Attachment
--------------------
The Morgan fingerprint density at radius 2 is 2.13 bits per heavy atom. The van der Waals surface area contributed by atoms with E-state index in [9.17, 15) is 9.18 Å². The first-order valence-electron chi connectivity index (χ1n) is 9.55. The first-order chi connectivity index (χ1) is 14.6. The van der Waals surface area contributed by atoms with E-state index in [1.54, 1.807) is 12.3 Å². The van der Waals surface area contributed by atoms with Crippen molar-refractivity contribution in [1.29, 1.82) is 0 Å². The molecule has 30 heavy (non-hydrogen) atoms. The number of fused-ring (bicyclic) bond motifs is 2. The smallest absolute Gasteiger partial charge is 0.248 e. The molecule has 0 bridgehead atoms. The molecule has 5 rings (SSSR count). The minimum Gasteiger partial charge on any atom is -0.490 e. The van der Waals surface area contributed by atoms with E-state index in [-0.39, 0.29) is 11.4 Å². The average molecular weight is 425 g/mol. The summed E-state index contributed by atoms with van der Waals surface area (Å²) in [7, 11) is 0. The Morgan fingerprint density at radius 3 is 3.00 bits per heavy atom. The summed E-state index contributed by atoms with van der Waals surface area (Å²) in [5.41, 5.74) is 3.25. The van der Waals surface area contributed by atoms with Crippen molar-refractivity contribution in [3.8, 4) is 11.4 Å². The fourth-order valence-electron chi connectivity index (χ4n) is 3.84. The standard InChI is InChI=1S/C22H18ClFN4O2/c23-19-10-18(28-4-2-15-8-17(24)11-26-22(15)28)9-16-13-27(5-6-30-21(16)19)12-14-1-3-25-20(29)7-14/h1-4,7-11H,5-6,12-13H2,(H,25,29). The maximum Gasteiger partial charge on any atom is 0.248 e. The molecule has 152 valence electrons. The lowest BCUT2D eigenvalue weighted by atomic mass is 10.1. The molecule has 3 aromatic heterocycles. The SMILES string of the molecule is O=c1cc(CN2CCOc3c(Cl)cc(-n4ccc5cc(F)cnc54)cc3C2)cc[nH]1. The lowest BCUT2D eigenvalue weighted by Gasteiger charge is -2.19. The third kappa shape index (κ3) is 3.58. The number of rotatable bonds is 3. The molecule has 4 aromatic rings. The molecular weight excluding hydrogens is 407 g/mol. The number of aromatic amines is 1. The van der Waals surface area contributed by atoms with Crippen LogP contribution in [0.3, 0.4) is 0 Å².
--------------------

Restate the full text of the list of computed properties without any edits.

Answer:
The Morgan fingerprint density at radius 2 is 2.13 bits per heavy atom. The van der Waals surface area contributed by atoms with E-state index in [9.17, 15) is 9.18 Å². The first-order valence-electron chi connectivity index (χ1n) is 9.55. The first-order chi connectivity index (χ1) is 14.6. The van der Waals surface area contributed by atoms with E-state index in [1.54, 1.807) is 12.3 Å². The van der Waals surface area contributed by atoms with Crippen molar-refractivity contribution in [1.29, 1.82) is 0 Å². The molecule has 30 heavy (non-hydrogen) atoms. The number of fused-ring (bicyclic) bond motifs is 2. The smallest absolute Gasteiger partial charge is 0.248 e. The molecule has 0 bridgehead atoms. The molecule has 5 rings (SSSR count). The minimum Gasteiger partial charge on any atom is -0.490 e. The van der Waals surface area contributed by atoms with E-state index in [-0.39, 0.29) is 11.4 Å². The average molecular weight is 425 g/mol. The summed E-state index contributed by atoms with van der Waals surface area (Å²) in [7, 11) is 0. The Morgan fingerprint density at radius 3 is 3.00 bits per heavy atom. The summed E-state index contributed by atoms with van der Waals surface area (Å²) in [5.41, 5.74) is 3.25. The van der Waals surface area contributed by atoms with Crippen molar-refractivity contribution in [3.8, 4) is 11.4 Å². The fourth-order valence-electron chi connectivity index (χ4n) is 3.84. The standard InChI is InChI=1S/C22H18ClFN4O2/c23-19-10-18(28-4-2-15-8-17(24)11-26-22(15)28)9-16-13-27(5-6-30-21(16)19)12-14-1-3-25-20(29)7-14/h1-4,7-11H,5-6,12-13H2,(H,25,29). The maximum Gasteiger partial charge on any atom is 0.248 e. The molecule has 152 valence electrons. The lowest BCUT2D eigenvalue weighted by atomic mass is 10.1. The molecule has 3 aromatic heterocycles. The SMILES string of the molecule is O=c1cc(CN2CCOc3c(Cl)cc(-n4ccc5cc(F)cnc54)cc3C2)cc[nH]1. The lowest BCUT2D eigenvalue weighted by Gasteiger charge is -2.19. The third kappa shape index (κ3) is 3.58. The number of rotatable bonds is 3. The molecule has 4 aromatic rings. The molecular weight excluding hydrogens is 407 g/mol. The number of aromatic amines is 1. The van der Waals surface area contributed by atoms with Crippen LogP contribution in [0.3, 0.4) is 0 Å².